There is the problem of elapsed hours, as brought up by the prosecution and appeal judges. Why break in, plant a bomb bag among the luggage, and then leave, only to have it loaded to the last flight of the day many hours later? And is that even possible? It’s a fair question but not a slam-dunk. If someone were on the ground cutting locks at midnight to hide a bomb, might they not be willing to come back for a second penetration to actually place it for liftoff? (I’ve split off my theory about this two-phase plan into a separate article, to be posted soon)

So the actual bomb case might have been introduced to the airport following the break-in, and his report could well have led to the plot being halted. During his 2002 testimony, Manly was right to say, during a dispute with prosecution counsel Alan Turnbull:
"Maybe if this had been acted on at the time we may not be sitting here now. I'm suffering still and I have suffered all this time from the horror of it. If somebody had done their job then maybe, maybe it may not have happened."
Simple human sloppiness, and lack of vigilance could explain this and so much other suffering. But what on earth can explain the failure to put the pieces together even after the fact?

Tested in Court 2: Break-In confirmed, end of story
The dispute with Turnbull cited above was started by the latter, one report says, when he “at one point accused [Manly] of not taking the hearing seriously.” Hence the sharp reply: "I think I'm treating this more serious than you. That's the reason I'm here. It's very, very serious. You may not think so but I do and I have lived with it for 13 years.”

Turnbull’s speculations could, to a decent person, appear like the musings of a joker who did not in fact take these things seriously. To answer the whole notion of a security breach, he proposed that a worker on the airside could have forced the door enough to break the lock, just so he could take a short-cut through landside. To the same effect, “Turnbull said a muted response by airport officials and police to the incident showed they did not believe an intruder had slipped into sensitive areas at the airport.”

And of course Manly was shown wrong by the prosecution of the location of the door and other minor details, as if these matter. His report was confirmed, shown to the court, describing the break-in as "a very deliberate act, leaving easy access to airside." That was his impression doing something Turnbull has never done - looking at the evidence himself in context. Mr Radley's log book was also shown, with an entry for 12:35 saying "Door at T3 2a lock broken off." And as an excellent AP article from the time put it:
Philip Radley, Manly's supervisor, also disputed Turnbull's suggestion that a baggage handler probably forced open the double doors that were also secured with a long metal bolt. "You couldn't break it out like that," he said. […] Mr Radley said the detour for baggage handlers if the doors were locked was only "a couple of minutes". He could not recall any previous incident in which staff had forced open locked doors.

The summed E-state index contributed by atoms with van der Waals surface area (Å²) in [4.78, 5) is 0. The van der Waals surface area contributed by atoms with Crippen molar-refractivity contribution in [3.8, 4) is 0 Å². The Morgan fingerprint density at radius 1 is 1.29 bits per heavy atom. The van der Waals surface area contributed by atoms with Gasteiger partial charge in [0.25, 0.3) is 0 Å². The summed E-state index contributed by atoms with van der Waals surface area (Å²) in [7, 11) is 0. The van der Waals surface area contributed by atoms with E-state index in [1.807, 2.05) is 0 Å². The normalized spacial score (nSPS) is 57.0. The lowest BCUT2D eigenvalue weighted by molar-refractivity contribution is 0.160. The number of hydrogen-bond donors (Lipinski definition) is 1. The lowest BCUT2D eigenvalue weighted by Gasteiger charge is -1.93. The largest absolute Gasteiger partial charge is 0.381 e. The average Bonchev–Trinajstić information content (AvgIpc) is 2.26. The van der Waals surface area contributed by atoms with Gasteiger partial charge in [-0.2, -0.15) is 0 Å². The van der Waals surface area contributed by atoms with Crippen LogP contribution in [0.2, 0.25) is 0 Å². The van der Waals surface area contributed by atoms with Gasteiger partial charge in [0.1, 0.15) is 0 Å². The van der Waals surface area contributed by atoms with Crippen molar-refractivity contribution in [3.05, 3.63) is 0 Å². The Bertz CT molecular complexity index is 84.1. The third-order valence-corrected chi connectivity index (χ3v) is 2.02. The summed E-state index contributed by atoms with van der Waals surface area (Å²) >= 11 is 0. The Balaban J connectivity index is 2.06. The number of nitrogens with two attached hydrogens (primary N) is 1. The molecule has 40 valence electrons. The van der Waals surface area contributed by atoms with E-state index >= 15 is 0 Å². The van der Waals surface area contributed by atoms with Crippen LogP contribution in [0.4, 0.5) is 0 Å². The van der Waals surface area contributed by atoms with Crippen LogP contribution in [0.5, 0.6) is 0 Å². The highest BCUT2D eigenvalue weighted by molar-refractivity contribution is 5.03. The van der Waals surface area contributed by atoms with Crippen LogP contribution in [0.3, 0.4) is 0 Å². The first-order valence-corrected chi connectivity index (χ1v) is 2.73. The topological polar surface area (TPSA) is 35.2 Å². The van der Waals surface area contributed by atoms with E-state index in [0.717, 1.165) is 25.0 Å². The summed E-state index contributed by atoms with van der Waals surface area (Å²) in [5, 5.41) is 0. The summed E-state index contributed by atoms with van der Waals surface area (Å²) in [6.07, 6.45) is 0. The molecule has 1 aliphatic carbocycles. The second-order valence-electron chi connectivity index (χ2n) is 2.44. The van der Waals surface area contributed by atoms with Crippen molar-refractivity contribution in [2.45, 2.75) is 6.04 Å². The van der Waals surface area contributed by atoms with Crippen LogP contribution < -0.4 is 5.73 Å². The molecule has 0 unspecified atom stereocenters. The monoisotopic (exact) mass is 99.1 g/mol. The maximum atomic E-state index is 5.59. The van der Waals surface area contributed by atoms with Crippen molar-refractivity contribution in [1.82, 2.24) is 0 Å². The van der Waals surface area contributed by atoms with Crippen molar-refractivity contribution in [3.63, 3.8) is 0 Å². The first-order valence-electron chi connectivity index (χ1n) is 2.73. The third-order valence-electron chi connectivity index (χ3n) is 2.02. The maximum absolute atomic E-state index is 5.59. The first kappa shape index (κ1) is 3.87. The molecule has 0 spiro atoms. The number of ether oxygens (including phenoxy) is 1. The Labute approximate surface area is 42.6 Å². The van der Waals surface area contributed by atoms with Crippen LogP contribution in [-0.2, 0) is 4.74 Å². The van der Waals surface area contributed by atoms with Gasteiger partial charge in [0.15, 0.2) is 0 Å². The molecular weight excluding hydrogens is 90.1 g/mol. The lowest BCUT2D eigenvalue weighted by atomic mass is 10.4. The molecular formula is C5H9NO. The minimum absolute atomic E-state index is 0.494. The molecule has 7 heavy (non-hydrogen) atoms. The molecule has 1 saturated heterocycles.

The experts on the scene agree in rejecting this bollocks speculation. It was a padlocked airside door, and it was clearly broken by someone quite intent on breaching security for possibly criminal purposes. And the appeal court even agreed on this:
"We would not ourselves be inclined to draw the inference, argued for by the Crown, that the lock was forced from airside by airport employees seeking to take a shortcut to landside from their place of work in the airside area." [248]

It was apparently then a deliberate breach of security, which Manly described as the most serious he ever saw, and it happened by sheer coincidence, the same day as the Lockerbie bombing. It was not acted on before the bombing, and was apparently covered up after. Because if anyone was in a position to understand the importance of Manly’s find, it would be the same police who lost his statement after learning some of the other clues that it tied together.

But “lost” is such a passive word when more likely it was a decision, from early and high, that the real mechanical truth must not emerge. From this denial, it was only a matter of time before the Libyan plot on Malta, or some other suitable replacement narrative, would emerge of necessity.

More on the implications: After the Break-In

- Evidence of a lock cut like butter." Feb 13 2002. AP. http://plane-truth.com/Aoude/geocities/appealweek4.html
- Maltese trail that left judges with no doubts. Guardian, March 15 2002. http://www.guardian.co.uk/uk/2002/mar/15/lockerbie.gerardseenan
- Lockerbie: Heathrow break-in revealed. The Independent, Sept. 11 2001. http://www.independent.co.uk/news/uk/crime/lockerbie-heathrow-breakin-revealed-668981.html
- Lost for 12 Years... David Pilditch. Daily Mirror. Sept. 11 2001. http://www.thefreelibrary.com/LOST+FOR+12+YEARS%3B+12.30+AM+DECEMBER+21,+1988+Guard+finds+break-in+at...-a078106831
- I have had to live with this for more than 13 years. I believe my evidence was swept under the carpet. http://www.thefreelibrary.com/I+have+had+to+live+with+this+for+more+than+13+years.+I+believe+my...-a082837639
- Hans Köchler, report on appeal proceedings. March 26 2002. http://www.defraudingamerica.com/lockerbie_un_report_march_26_2002.html
- Appeal Court Judgment (Opinion of the Court), March 14 2002 (PDF)